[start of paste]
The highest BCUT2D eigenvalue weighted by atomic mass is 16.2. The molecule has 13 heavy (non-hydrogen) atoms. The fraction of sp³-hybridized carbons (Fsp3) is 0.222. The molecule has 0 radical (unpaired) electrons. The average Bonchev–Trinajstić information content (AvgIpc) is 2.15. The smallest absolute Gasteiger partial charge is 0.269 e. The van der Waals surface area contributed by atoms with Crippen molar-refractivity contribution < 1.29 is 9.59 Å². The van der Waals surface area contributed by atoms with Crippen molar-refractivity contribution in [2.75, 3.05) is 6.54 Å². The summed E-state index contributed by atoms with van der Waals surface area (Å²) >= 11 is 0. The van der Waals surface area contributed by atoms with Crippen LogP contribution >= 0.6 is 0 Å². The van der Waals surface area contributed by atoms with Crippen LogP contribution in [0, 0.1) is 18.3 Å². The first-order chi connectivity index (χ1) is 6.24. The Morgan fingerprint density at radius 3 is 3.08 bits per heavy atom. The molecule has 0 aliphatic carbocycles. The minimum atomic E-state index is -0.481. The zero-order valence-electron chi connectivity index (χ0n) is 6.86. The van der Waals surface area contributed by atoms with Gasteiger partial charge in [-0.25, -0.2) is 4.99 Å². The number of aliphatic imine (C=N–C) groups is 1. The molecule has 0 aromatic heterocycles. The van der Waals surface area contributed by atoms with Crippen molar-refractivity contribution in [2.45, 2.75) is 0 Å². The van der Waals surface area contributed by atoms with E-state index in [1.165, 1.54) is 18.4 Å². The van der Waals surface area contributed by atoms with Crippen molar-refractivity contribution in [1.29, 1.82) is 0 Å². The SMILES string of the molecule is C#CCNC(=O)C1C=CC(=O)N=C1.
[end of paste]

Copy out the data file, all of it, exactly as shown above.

The highest BCUT2D eigenvalue weighted by atomic mass is 16.2. The molecule has 13 heavy (non-hydrogen) atoms. The fraction of sp³-hybridized carbons (Fsp3) is 0.222. The molecule has 0 radical (unpaired) electrons. The average Bonchev–Trinajstić information content (AvgIpc) is 2.15. The smallest absolute Gasteiger partial charge is 0.269 e. The van der Waals surface area contributed by atoms with Crippen molar-refractivity contribution < 1.29 is 9.59 Å². The van der Waals surface area contributed by atoms with Crippen molar-refractivity contribution in [2.75, 3.05) is 6.54 Å². The summed E-state index contributed by atoms with van der Waals surface area (Å²) >= 11 is 0. The van der Waals surface area contributed by atoms with Crippen LogP contribution >= 0.6 is 0 Å². The van der Waals surface area contributed by atoms with Crippen LogP contribution in [0, 0.1) is 18.3 Å². The first-order chi connectivity index (χ1) is 6.24. The Morgan fingerprint density at radius 3 is 3.08 bits per heavy atom. The molecule has 0 aliphatic carbocycles. The minimum atomic E-state index is -0.481. The zero-order valence-electron chi connectivity index (χ0n) is 6.86. The van der Waals surface area contributed by atoms with Gasteiger partial charge in [-0.25, -0.2) is 4.99 Å². The number of aliphatic imine (C=N–C) groups is 1. The molecule has 0 aromatic heterocycles. The van der Waals surface area contributed by atoms with Crippen molar-refractivity contribution in [2.45, 2.75) is 0 Å². The van der Waals surface area contributed by atoms with E-state index in [1.165, 1.54) is 18.4 Å². The van der Waals surface area contributed by atoms with Crippen molar-refractivity contribution in [1.29, 1.82) is 0 Å². The SMILES string of the molecule is C#CCNC(=O)C1C=CC(=O)N=C1.